Beyond that study, I mostly found reviews that focused on the need for adult prevalence studies. Since my goal was to recommend strategies to conduct such a study, I began looking at how researchers in other mental health fields have conducted such studies. I knew that depression and schizophrenia often co-occur among individuals affected by autism. So I focused on these two disorders.
In doing so, I reviewed the strengths and limitations of conducting a national versus a community- centered prevalence study. I also reviewed the current diagnostic tools available for autism and weighed the pros and cons of each questionnaire. Finally I recommended what I found to have the best success rates. In all, I found more than twenty journal articles to include in my review.
In conclusion, I think that a reliable study to estimate autism prevalence in adults can be done. I think the best approach is to borrow elements from successful studies of other mental-health conditions in adults. This should be done in combination with the best approaches for screening and diagnosing autism in adults.
I’m so happy I was able to contribute in some way to Autism Speaks’ mission. This was a fabulous experience and one that I hope will help lead me towards a career in this area of public health.
Martin: I’m a psychology and Spanish double major, and this past school year I studied abroad in Palma de Mallorca, Spain. Although I was sad to leave my new home, I was eager to intern at Autism Speaks through the Summer Internship Program at the College of Holy Cross.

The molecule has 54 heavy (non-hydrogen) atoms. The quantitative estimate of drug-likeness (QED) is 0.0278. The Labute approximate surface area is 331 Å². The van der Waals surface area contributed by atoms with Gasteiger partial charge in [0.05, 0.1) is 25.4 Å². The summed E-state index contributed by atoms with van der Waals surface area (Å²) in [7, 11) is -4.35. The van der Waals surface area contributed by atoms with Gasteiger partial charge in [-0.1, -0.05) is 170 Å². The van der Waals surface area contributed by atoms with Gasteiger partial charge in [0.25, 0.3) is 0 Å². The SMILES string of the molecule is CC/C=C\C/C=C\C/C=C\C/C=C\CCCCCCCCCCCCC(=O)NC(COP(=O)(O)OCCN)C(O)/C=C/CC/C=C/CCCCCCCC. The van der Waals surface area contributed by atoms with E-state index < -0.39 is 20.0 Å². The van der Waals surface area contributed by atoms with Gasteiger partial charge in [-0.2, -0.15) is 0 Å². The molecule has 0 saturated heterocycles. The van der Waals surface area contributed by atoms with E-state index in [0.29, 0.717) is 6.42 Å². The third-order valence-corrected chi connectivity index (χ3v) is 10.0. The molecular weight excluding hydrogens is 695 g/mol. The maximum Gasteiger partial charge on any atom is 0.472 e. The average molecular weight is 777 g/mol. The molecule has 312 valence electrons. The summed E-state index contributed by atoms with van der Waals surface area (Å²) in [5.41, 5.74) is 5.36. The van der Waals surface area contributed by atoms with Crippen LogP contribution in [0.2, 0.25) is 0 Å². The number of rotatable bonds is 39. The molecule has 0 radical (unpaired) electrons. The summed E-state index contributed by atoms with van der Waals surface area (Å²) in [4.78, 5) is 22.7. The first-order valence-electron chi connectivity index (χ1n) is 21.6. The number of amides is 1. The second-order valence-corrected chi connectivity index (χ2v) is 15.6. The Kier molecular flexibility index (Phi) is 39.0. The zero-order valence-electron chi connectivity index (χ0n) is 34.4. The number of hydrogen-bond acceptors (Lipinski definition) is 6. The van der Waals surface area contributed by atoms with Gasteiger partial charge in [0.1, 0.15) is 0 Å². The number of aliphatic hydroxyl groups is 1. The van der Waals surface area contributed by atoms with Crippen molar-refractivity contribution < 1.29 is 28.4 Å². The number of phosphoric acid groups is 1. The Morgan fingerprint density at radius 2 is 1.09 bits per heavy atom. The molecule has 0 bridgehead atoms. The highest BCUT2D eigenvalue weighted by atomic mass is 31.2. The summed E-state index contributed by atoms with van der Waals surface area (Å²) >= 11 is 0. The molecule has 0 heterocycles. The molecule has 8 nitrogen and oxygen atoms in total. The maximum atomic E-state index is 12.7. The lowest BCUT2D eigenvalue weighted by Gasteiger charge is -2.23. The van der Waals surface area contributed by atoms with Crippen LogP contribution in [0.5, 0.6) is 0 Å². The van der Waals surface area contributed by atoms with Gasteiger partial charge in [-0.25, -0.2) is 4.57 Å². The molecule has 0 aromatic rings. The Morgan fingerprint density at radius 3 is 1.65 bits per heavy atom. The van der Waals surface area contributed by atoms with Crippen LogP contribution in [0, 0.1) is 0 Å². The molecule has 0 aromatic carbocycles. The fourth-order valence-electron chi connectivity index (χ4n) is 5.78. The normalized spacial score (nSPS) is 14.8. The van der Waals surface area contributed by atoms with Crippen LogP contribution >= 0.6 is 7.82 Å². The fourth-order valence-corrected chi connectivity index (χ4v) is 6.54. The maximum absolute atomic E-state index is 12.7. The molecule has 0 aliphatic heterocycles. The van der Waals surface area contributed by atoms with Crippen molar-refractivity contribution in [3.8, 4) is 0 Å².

I was particularly interested in this internship because it focuses on Hispanic and Latino communities. Being Hispanic and Latino myself, I wanted to learn more about my culture as it relates to autism. I hope to become a clinical psychologist and, so, I felt I should learn more.
My research project involved examining the barriers that Hispanic and Latino families face in recognizing autism and accessing related behavioral and medical services. Our goal was to identify health service strategies that are working in these communities and how we might improve them. We’ve also been trying to identify strategies that have evidence of being effective – but have not yet been widely implemented.
I found plenty of research describing the barriers that prevent minority children from being diagnosed and accessing care at an early age. But I found little in the way of solutions.
As I continued to read and collect information, I found that much more research and attention is needed. In particular, I identified five broad areas where more work is needed: